TVW Female Staff Uniform – Modesty Issues
Well before the bikini, the two or even one piece swimming suit there was a more stringent attitude to the morality of dress and how much skin could be shown in western society.
Morality or modesty seemed to also to be the issue during the early years at TVW Channel 7 in the manner the female staff were to be attired.
In 1981, Gary Carvolth had the opportunity to reflect on this topic and the company policy during the mini-dress era. It required the girls to kneel so that company secretary Frank Moss could measure the hemline height above the knee. Jean Hunsley was one lady to object and was finally given dispensation. This reminiscing took place at the send-off for Sir James Cruthers on his retirement, and includes a look back at the uniforms of yesteryear. This was best illustrated by a fashion parade, most aptly described by Stephanie Quinlan.
TVW Female Staff Uniform Issues
WA TV History
The video is a small excerpt from the Sir James send-off and contains a couple of references to the many occasions Bob Cribb was suspended for various misdemeanours. It was a running joke on the day, for Bob was one of the real characters working at Channel Seven, who was both revered as an outstanding journalist and found to be a constant challenge to management when it came to complying with strict company procedures.
In the early 1960s, the girls were dresses in pleated navy blue dresses with light blue tops.
At times the female uniform included a ruffle in an attempt to hide any hint of a large bosom, as worn here by the lovely Jan Bedford, seen talking to Bon Maguire. Jan was an Australian gymnast who competed at the 1964 Olympics in all artistic gymnastics events. Her best individual results were in the floor and balance beam. Jan appeared mainly on Children’s Channel Seven as a hostess.
Gary Carvolth and Jan Bedford dressed as astronauts for Children’s Channel Seven, on one of the theme days. It was difficult for either Jan or Carolyn Nobel to keep a straight face when ever Gary appeared on the show.
As pointed out by former cameraman Dennis Livingston, the studio floor crew uniforms in the TVW colours back in the mid 1970s were.yellow shirts, black ties, black pants and black shoes.
The TVW netball team in 1973 was also dressed in those colours.
“We did win the best dressed team if not a game, and not due to Glenys Gill’s fine coaching, but probably due to the late Friday nights drinking with the crowd after work”, reports Maureen Iustini (nee Burgwyn).
Jean Hunsley was one lady who objected eventually to wearing the TVW uniforms. Here is a rare photo of Jean in uniform .
Jean Hunsley started in ballet before going into production, and worked up to be a program director. Later Jean was involved with good friend Coralie Condon and Frank Baden-Powell in a series of successful theatre restaurants. Jean’s brother was a dress designer and Jean herself was a skilled dress maker. The well liked and respected Jean stuck to her guns when it came to wearing the less than stylish TVW uniforms and after a long resistance, was finally given dispensation.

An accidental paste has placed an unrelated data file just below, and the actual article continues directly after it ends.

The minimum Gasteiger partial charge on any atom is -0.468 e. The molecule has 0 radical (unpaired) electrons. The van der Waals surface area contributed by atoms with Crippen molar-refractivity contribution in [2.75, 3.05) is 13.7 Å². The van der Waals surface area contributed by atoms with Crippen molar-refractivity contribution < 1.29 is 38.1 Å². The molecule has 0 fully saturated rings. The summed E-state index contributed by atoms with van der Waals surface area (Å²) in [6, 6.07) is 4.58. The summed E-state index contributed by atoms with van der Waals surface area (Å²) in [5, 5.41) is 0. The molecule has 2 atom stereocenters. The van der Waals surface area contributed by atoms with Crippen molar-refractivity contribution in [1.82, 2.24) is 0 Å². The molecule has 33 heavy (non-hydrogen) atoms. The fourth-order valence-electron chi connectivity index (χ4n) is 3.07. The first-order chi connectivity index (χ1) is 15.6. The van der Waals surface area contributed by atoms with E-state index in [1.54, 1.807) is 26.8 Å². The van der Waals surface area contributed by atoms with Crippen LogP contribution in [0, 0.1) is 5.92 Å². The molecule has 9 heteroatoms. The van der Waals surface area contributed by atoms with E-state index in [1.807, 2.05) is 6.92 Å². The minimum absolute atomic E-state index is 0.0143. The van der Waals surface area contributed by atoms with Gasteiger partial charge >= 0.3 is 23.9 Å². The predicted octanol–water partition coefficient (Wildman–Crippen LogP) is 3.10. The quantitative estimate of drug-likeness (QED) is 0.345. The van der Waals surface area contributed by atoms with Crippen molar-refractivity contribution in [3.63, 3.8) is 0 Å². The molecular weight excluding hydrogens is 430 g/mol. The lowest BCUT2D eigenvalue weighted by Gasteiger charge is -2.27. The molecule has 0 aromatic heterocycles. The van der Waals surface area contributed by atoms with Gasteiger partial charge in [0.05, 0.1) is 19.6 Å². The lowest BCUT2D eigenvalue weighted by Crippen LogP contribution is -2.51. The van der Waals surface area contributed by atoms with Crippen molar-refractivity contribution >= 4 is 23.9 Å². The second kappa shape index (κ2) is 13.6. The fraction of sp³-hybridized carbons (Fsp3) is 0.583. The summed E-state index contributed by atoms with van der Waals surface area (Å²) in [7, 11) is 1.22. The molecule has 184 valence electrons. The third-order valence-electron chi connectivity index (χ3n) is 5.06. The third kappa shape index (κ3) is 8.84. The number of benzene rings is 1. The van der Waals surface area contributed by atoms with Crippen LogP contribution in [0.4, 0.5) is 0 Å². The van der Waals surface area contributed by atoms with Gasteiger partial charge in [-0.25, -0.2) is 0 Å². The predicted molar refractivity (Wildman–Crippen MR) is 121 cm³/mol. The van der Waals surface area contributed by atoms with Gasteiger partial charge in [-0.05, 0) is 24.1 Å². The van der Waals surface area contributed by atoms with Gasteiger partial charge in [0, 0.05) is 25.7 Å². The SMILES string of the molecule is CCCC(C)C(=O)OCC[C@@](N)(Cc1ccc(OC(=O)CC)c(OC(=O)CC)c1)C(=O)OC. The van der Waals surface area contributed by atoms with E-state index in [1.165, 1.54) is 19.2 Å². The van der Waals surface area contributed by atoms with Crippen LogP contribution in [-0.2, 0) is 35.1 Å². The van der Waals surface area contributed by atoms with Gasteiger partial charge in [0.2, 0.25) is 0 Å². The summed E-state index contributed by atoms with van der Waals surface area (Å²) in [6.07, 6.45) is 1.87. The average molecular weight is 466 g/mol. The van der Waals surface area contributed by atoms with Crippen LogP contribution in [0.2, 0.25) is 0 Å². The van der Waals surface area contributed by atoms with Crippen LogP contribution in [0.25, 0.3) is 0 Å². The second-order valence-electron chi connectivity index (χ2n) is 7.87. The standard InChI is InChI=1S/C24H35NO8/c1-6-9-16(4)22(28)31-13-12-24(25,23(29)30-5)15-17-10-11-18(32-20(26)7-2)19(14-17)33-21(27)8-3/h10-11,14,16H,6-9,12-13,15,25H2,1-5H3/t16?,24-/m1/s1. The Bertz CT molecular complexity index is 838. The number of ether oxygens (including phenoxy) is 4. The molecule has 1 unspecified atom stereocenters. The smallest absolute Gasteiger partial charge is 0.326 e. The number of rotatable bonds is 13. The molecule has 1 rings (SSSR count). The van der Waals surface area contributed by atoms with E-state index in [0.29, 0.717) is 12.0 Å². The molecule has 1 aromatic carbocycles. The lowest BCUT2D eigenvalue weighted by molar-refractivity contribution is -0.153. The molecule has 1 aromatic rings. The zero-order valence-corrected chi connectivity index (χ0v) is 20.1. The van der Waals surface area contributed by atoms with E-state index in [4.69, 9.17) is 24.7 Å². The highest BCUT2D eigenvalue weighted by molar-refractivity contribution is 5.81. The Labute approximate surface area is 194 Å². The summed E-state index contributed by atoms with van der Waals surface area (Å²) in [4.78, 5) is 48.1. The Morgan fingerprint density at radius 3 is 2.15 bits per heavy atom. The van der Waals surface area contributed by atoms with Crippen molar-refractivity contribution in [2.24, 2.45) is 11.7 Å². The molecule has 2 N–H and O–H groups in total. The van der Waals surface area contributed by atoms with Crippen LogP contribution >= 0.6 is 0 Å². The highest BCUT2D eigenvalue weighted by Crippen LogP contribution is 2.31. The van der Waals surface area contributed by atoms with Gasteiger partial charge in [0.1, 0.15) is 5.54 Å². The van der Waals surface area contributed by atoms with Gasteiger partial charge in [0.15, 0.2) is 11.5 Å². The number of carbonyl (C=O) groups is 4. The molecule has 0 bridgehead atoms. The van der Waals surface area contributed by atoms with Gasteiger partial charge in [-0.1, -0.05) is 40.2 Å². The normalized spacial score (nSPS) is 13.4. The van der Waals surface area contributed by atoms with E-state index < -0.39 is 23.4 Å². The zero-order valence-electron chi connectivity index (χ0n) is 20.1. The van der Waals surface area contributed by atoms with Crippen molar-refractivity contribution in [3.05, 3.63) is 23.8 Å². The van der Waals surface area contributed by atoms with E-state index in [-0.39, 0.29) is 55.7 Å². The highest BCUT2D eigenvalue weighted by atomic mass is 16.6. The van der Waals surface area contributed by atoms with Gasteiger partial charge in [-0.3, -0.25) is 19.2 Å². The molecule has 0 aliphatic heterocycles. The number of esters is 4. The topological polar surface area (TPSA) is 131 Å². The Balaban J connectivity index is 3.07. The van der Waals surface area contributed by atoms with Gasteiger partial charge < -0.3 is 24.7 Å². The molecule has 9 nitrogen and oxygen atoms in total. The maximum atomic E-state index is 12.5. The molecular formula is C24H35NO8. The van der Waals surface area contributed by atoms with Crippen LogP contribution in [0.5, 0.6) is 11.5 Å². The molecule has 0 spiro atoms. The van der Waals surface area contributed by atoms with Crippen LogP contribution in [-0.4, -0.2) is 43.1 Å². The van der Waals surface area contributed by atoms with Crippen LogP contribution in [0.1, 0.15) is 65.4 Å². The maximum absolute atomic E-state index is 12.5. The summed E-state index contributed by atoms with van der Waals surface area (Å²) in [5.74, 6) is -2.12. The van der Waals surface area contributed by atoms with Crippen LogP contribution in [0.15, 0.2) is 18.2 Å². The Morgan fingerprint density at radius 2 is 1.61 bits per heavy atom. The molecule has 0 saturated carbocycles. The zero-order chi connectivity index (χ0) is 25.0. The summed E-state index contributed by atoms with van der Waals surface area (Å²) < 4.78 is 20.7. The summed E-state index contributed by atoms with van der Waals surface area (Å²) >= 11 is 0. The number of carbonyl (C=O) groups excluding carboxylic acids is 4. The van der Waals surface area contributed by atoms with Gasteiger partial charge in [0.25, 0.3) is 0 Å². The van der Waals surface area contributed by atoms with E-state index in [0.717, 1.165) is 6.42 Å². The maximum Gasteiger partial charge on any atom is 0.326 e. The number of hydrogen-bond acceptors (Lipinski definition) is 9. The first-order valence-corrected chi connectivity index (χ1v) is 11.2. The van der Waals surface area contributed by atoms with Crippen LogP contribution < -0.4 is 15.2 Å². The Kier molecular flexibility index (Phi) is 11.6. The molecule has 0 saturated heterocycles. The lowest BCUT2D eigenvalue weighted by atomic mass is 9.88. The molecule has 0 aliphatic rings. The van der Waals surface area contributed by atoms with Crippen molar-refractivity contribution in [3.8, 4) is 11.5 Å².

In a way this demonstrates the change of attitudes, as no doubt that practice would be considered sexist in the present age of political correctness.
At worst the gents would have considered it a bit odd and many girls may have wished to side with Jean Hunsley, though job security would be a factor in an era when married women had to leave the workforce. Fortunately that aspect of discrimination has now gone. Some think Sheila Cruthers may have played a role in the hemline issue? For she was known to take a keen interest in various aspects of the station. Making constant suggestions to improve the children’s show, determined by how much the content grabbed the attention of her children.
The staff loved Frank Moss and he was most protective of his girls. He did take time to look after staff needs when they were under great stress working long hours to establish the station. Many personal sacrifices were made at that time, with wives often being alone while their executive husbands were called to duty. The first six months of the station were most worrisome, until the company began to make a profit.
Now that the old studios have been demolished, the last remnants of a different age has now gone. The Seven Perth infrastructure of today does not resemble what the veterans remember. Seven management has also changed a number of times with each its own culture. Stamped by the personalities and philosophies of those at the helm.